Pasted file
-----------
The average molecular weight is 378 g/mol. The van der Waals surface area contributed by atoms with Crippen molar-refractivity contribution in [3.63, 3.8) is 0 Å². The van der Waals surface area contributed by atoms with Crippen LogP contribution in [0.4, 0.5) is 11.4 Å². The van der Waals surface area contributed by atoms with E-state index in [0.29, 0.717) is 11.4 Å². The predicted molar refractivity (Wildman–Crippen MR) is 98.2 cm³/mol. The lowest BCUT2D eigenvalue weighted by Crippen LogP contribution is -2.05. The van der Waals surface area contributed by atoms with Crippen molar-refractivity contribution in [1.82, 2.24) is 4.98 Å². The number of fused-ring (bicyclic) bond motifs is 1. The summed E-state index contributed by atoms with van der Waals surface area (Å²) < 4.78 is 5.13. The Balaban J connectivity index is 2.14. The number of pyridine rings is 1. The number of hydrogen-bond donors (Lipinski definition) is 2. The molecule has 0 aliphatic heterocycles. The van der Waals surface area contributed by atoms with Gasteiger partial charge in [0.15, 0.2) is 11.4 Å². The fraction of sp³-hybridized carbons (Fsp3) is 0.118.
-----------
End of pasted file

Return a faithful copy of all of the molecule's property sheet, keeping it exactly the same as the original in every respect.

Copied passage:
The average molecular weight is 378 g/mol. The van der Waals surface area contributed by atoms with Crippen molar-refractivity contribution in [3.63, 3.8) is 0 Å². The van der Waals surface area contributed by atoms with Crippen LogP contribution in [0.4, 0.5) is 11.4 Å². The van der Waals surface area contributed by atoms with E-state index in [0.29, 0.717) is 11.4 Å². The predicted molar refractivity (Wildman–Crippen MR) is 98.2 cm³/mol. The lowest BCUT2D eigenvalue weighted by Crippen LogP contribution is -2.05. The van der Waals surface area contributed by atoms with Crippen molar-refractivity contribution in [1.82, 2.24) is 4.98 Å². The number of fused-ring (bicyclic) bond motifs is 1. The summed E-state index contributed by atoms with van der Waals surface area (Å²) < 4.78 is 5.13. The Balaban J connectivity index is 2.14. The number of pyridine rings is 1. The number of hydrogen-bond donors (Lipinski definition) is 2. The molecule has 0 aliphatic heterocycles. The van der Waals surface area contributed by atoms with Gasteiger partial charge in [0.15, 0.2) is 11.4 Å². The fraction of sp³-hybridized carbons (Fsp3) is 0.118.